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  • Diane D’Amico

Young Atlantic City Rowers Trade City Streets for Back Bay

Original story here:

Atlantic City, N.J. _ A cool early-morning breeze swept across the bay behind the Atlantic City boathouse. Rowing coach Joy Lynn Cress’s voice cut through the air as she prepared her group of young girls to board their boat for the morning’s rowing lesson.

“What do we never do?” she asked.

“Never let go of a floating oar,” came the answer in unison.

Out on the water, Cress kept up a steady patter: “Take your time. Don’t rush. Don’t be afraid to reach.”

As two rowers switched out of the coach’s boat to eight-person boat, program coordinator Joe Maguire, men’s rowing coach at Stockton, watched the smooth transition.

“We would never have been able to do that with them for the first three weeks,” he said of the young rowers. “Not one kid had rowed before they came here. Now they have the confidence.”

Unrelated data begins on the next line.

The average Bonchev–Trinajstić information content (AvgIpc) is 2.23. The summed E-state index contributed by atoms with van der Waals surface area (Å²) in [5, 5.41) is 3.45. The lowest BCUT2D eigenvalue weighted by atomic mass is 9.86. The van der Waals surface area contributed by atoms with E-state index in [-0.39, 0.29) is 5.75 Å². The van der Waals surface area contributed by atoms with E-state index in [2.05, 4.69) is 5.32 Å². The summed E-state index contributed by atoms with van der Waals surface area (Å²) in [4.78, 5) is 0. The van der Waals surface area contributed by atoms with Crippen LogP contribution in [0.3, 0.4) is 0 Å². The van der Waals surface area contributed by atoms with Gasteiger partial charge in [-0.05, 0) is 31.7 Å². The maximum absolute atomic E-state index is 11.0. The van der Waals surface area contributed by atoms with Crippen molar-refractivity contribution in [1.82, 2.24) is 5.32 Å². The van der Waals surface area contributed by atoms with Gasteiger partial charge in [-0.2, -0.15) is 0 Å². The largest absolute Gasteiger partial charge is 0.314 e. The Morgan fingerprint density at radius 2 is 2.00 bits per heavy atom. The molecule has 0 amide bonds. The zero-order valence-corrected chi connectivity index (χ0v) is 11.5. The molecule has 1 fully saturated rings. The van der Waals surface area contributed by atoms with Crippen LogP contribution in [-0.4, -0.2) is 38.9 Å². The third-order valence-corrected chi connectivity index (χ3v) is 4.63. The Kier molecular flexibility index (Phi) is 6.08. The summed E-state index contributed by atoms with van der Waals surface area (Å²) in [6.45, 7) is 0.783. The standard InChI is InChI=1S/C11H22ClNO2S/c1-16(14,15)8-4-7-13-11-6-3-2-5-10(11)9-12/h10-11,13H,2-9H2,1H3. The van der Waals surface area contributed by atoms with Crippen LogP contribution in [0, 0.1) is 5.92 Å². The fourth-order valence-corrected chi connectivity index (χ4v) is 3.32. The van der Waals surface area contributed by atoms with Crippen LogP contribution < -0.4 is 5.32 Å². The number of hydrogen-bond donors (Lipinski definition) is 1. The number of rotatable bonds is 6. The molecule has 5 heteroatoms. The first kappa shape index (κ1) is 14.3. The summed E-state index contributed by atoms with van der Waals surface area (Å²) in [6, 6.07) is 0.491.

Building self-confidence is just one of the goals of Stockton’s inaugural Summer Youth Rowing Program. The free, six-week camp gave 33 middle school students from Atlantic City the chance to not just learn to row, but also to develop strength, self-confidence, discipline and teamwork – all starting at 7 a.m. four days a week.

The campers admit the early mornings are probably their least favorite part of the program. But none gave up and many said they’d be back next summer.

“It’s been fun,” said Savannah Days, 11, “I learned how to stay in sync. We rowed all the way to Ventnor.”

Asked to describe the last month in one word, the students yelled out “fun,” “hard,” “pain,” and “tiring.” But the most common word was “amazing.”

“I actually wanted to come,” said Angel Roman, 12. “It was exercise, something new to try.”

Ambrose Kurtz admitted he didn’t really want to come at first.

“But now I won’t want to leave,” he said.